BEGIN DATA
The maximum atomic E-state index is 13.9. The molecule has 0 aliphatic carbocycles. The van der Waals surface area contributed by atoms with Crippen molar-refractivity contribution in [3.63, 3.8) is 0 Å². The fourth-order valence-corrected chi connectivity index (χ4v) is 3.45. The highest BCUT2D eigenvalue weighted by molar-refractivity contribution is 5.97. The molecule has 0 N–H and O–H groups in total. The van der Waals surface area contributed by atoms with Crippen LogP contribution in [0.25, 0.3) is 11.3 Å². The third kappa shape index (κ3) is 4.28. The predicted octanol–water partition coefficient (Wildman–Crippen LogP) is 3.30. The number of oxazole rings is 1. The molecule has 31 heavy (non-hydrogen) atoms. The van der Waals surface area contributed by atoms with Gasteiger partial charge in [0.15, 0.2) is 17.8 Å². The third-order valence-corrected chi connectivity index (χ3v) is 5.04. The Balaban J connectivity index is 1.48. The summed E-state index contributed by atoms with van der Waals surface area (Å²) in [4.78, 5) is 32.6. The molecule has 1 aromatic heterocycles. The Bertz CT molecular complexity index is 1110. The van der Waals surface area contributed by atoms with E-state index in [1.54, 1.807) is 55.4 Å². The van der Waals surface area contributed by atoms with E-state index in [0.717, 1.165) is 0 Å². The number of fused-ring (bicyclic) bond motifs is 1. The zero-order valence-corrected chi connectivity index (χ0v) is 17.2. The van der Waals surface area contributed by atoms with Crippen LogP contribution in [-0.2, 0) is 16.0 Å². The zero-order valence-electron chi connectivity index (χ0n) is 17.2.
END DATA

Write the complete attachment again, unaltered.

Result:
The maximum atomic E-state index is 13.9. The molecule has 0 aliphatic carbocycles. The van der Waals surface area contributed by atoms with Crippen molar-refractivity contribution in [3.63, 3.8) is 0 Å². The fourth-order valence-corrected chi connectivity index (χ4v) is 3.45. The highest BCUT2D eigenvalue weighted by molar-refractivity contribution is 5.97. The molecule has 0 N–H and O–H groups in total. The van der Waals surface area contributed by atoms with Crippen LogP contribution in [0.25, 0.3) is 11.3 Å². The third kappa shape index (κ3) is 4.28. The predicted octanol–water partition coefficient (Wildman–Crippen LogP) is 3.30. The number of oxazole rings is 1. The molecule has 31 heavy (non-hydrogen) atoms. The van der Waals surface area contributed by atoms with Gasteiger partial charge in [0.15, 0.2) is 17.8 Å². The third-order valence-corrected chi connectivity index (χ3v) is 5.04. The Balaban J connectivity index is 1.48. The summed E-state index contributed by atoms with van der Waals surface area (Å²) in [4.78, 5) is 32.6. The molecule has 1 aromatic heterocycles. The Bertz CT molecular complexity index is 1110. The van der Waals surface area contributed by atoms with E-state index in [1.54, 1.807) is 55.4 Å². The van der Waals surface area contributed by atoms with E-state index in [0.717, 1.165) is 0 Å². The number of fused-ring (bicyclic) bond motifs is 1. The zero-order valence-corrected chi connectivity index (χ0v) is 17.2. The van der Waals surface area contributed by atoms with Crippen LogP contribution in [-0.2, 0) is 16.0 Å². The zero-order valence-electron chi connectivity index (χ0n) is 17.2.